Jared Newman / IDG

Some extra things to keep in mind:

  • Duplicating all your emails can take several days, but you don’t have to tend to your computer while this happens.
  • Emails transfer from oldest to newest, so you can fill up your secondary inbox with older emails until it runs out of space.
  • Some of your old emails might end up in Spam on the secondary account. Once the transfer is finished, head to your Spam folder, hit the “Select All” checkbox in the top-left corner, then “Select all conversations in Spam.” You can then drag them into your inbox or the folder where your old emails are stored.
  • Gmail may refuse to transfer some old email attachments if it suspects viruses. You’ll receive an email whenever this happens, so you can download the attachment from your original account if it’s important.

Remove old emails from your main account

Once your secondary Gmail account is full of emails, you should disconnect the two accounts to prevent further transfers.

On your secondary account, head to Settings > Accounts and Import, and delete your main address under “Send mail as” and “Check mail from other accounts.” You’ll see a scary-looking “Confirm delete email account” message, but this will simply remove the link between the two accounts.

Finally, it’s time to delete old emails from your main account. Set a cutoff date based on the amount of old email you’d still like to access through your main inbox, then use the search term “before: dd/mm/yyyy” (without quotes) to locate all emails from before that date. (I used “before: 02/01/2017” as my cutoff when I did this two years ago, figuring I’ll seldom need to see any emails more than a few years old.) Hit the “select all” checkbox in the top-left corner, trigger “Select all conversations that match this search,” then click the trash button.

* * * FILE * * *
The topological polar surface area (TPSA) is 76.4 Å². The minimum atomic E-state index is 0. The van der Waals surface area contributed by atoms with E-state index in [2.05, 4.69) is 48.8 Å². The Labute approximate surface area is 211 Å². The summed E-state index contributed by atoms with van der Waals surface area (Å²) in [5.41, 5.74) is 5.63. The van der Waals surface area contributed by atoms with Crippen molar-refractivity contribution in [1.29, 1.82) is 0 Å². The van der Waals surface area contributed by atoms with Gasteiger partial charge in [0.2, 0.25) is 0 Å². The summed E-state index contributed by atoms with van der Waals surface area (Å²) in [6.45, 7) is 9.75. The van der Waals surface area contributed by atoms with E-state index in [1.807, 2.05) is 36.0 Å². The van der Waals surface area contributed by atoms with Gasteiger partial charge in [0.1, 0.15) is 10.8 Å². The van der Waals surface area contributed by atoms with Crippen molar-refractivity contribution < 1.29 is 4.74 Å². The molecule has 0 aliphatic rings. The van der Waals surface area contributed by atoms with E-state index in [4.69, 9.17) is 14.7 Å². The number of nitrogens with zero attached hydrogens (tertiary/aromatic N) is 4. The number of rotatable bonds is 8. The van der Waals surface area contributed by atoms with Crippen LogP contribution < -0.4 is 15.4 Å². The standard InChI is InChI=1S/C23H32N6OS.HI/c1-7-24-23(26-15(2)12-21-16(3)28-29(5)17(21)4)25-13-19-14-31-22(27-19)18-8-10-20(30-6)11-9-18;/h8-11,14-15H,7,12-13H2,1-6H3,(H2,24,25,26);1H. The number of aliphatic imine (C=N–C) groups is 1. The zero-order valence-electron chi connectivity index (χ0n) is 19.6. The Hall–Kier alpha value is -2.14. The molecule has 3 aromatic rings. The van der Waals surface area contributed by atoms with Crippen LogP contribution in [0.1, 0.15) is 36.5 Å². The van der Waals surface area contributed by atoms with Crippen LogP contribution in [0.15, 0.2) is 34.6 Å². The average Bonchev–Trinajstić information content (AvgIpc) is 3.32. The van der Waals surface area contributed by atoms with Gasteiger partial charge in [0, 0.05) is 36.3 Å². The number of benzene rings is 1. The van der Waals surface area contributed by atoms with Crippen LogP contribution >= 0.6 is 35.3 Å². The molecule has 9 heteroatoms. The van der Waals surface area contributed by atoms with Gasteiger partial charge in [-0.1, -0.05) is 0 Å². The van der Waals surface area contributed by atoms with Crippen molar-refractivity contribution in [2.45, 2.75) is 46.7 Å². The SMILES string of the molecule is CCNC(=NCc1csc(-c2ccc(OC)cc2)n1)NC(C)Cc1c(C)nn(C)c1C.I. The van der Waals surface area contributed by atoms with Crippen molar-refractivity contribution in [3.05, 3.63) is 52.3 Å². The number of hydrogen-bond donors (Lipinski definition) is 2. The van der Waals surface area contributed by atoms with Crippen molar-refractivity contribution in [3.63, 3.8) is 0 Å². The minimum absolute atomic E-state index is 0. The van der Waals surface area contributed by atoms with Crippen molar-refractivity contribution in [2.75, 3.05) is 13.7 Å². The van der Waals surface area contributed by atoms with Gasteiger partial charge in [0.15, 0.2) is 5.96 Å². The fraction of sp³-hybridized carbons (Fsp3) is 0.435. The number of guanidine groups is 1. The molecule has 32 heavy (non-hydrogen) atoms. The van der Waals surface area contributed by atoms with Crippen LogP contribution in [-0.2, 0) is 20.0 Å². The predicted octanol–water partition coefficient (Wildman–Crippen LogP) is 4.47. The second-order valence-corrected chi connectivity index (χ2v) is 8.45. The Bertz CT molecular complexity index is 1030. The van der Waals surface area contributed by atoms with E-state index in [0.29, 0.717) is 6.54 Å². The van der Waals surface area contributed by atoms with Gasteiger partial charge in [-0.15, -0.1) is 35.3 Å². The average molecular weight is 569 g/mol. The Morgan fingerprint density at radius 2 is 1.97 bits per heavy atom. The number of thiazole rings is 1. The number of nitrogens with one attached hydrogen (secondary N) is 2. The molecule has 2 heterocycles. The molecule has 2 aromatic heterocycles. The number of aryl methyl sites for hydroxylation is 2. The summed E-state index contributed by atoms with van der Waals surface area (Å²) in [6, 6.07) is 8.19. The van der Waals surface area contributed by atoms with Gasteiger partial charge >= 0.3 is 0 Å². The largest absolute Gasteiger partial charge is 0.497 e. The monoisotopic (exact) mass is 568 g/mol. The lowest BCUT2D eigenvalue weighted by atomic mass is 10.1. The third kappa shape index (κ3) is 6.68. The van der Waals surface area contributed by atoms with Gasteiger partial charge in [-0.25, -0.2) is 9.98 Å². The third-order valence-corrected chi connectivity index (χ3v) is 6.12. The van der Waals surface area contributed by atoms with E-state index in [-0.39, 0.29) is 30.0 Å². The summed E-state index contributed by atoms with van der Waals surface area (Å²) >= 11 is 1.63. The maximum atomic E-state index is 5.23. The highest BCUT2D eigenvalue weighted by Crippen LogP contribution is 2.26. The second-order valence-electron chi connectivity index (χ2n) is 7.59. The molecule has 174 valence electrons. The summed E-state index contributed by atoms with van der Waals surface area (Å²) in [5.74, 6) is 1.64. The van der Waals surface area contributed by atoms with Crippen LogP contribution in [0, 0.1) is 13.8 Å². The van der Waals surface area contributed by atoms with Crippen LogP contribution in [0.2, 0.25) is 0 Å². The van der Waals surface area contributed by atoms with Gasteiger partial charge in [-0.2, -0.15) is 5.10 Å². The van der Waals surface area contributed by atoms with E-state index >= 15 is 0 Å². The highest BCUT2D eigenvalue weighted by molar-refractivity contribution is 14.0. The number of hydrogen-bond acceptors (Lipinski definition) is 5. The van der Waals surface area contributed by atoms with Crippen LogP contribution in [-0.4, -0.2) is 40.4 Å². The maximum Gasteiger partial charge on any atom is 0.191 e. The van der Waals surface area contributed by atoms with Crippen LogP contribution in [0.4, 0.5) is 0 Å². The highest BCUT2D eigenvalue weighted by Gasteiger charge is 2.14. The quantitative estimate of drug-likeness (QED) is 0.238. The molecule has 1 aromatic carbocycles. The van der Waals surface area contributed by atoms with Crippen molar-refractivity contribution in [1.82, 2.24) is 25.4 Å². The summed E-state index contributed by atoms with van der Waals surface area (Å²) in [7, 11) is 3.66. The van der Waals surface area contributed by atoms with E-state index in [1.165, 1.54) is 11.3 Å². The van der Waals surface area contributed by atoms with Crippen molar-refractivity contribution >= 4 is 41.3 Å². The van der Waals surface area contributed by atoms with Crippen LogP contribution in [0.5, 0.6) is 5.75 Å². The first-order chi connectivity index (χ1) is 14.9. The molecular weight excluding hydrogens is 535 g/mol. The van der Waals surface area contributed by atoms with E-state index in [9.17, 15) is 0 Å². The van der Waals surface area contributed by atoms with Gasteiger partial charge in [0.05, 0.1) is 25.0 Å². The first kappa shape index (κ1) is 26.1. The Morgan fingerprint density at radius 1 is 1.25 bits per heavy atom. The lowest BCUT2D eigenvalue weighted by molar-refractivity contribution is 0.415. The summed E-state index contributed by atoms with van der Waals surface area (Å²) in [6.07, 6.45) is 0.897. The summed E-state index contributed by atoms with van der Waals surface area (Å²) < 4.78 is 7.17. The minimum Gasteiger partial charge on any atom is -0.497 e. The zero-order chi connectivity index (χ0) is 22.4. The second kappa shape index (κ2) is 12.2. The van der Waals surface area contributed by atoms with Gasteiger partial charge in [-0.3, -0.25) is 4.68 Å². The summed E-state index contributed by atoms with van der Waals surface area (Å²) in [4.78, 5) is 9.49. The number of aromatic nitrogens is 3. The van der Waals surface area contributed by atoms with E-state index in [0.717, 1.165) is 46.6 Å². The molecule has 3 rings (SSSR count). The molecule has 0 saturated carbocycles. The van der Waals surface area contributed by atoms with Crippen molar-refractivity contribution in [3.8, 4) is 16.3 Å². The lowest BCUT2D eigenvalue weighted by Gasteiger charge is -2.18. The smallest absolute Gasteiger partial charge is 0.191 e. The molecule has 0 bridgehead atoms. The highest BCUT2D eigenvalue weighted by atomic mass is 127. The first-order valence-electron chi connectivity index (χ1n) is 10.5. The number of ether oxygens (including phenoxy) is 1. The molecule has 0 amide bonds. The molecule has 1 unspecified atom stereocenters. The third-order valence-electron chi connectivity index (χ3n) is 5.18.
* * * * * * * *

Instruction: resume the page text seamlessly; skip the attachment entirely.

Deleting old emails from Gmail
Use the “before” search term to find and delete old emails after you’ve transferred them to a separate Gmail account.

Jared Newman / IDG

Those messages will stay in your trash for 30 days, taking up storage space, but you can wipe them immediately by heading to the trash folder and selecting “empty trash now.” You may have to select “empty trash” several times to fully wipe everything. Now, reload Gmail on your main account and take a look at the bottom of the page. Make sure it’s well under the 15GB limit, then cancel your Google Drive storage subscription if you had previously started paying for one.

One more somewhat-related tip: If you need to clear out some Google Drive space as well, this link will take you straight to a list of your files, from largest to smallest.

Why bother?

You might wonder if this is worth all the trouble. Paying Google a couple bucks per month to not worry about storage space is certainly easier. But that may be exactly what Google wants you to think as it devises new ways to eat into your free storage allotment. Whether you consider the savings significant or not, at least you’ve won a small victory on principle.

This column originally appeared in Jared’s Advisorator newsletter.